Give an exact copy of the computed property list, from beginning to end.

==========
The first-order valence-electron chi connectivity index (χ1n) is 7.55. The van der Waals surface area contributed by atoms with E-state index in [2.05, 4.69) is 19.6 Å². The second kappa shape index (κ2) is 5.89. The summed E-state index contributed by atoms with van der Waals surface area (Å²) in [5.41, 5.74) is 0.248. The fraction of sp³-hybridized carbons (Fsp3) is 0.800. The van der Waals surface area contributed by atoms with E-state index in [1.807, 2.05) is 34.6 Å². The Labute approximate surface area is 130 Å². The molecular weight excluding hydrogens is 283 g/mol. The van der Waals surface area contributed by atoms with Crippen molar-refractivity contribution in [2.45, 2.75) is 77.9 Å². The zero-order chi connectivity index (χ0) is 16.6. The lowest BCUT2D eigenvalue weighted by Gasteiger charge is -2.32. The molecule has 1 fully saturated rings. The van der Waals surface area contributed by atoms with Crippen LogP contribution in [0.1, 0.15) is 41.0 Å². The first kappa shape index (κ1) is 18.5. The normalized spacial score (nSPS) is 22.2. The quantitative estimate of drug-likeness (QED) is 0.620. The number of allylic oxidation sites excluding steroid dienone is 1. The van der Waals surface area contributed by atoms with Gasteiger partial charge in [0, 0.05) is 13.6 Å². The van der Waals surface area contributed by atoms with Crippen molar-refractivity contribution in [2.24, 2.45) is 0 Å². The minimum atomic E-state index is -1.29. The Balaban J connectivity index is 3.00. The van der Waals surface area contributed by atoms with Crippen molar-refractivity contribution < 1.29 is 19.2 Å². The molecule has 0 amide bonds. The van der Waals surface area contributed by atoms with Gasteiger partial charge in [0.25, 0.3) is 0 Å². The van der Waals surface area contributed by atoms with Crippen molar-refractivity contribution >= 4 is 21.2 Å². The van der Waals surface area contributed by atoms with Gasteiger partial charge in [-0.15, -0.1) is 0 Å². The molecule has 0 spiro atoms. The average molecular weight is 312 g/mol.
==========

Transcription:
The first-order valence-electron chi connectivity index (χ1n) is 7.55. The van der Waals surface area contributed by atoms with E-state index in [2.05, 4.69) is 19.6 Å². The second kappa shape index (κ2) is 5.89. The summed E-state index contributed by atoms with van der Waals surface area (Å²) in [5.41, 5.74) is 0.248. The fraction of sp³-hybridized carbons (Fsp3) is 0.800. The van der Waals surface area contributed by atoms with E-state index in [1.807, 2.05) is 34.6 Å². The Labute approximate surface area is 130 Å². The molecular weight excluding hydrogens is 283 g/mol. The van der Waals surface area contributed by atoms with Crippen molar-refractivity contribution in [2.45, 2.75) is 77.9 Å². The zero-order chi connectivity index (χ0) is 16.6. The lowest BCUT2D eigenvalue weighted by Gasteiger charge is -2.32. The molecule has 1 fully saturated rings. The van der Waals surface area contributed by atoms with Crippen LogP contribution in [0.1, 0.15) is 41.0 Å². The first kappa shape index (κ1) is 18.5. The normalized spacial score (nSPS) is 22.2. The quantitative estimate of drug-likeness (QED) is 0.620. The number of allylic oxidation sites excluding steroid dienone is 1. The van der Waals surface area contributed by atoms with Gasteiger partial charge in [0, 0.05) is 13.6 Å². The van der Waals surface area contributed by atoms with Crippen molar-refractivity contribution in [2.24, 2.45) is 0 Å². The minimum atomic E-state index is -1.29. The Balaban J connectivity index is 3.00. The van der Waals surface area contributed by atoms with Crippen molar-refractivity contribution < 1.29 is 19.2 Å². The molecule has 0 amide bonds. The van der Waals surface area contributed by atoms with Gasteiger partial charge in [0.25, 0.3) is 0 Å². The van der Waals surface area contributed by atoms with Crippen molar-refractivity contribution >= 4 is 21.2 Å². The van der Waals surface area contributed by atoms with Gasteiger partial charge in [-0.15, -0.1) is 0 Å². The molecule has 0 spiro atoms. The average molecular weight is 312 g/mol.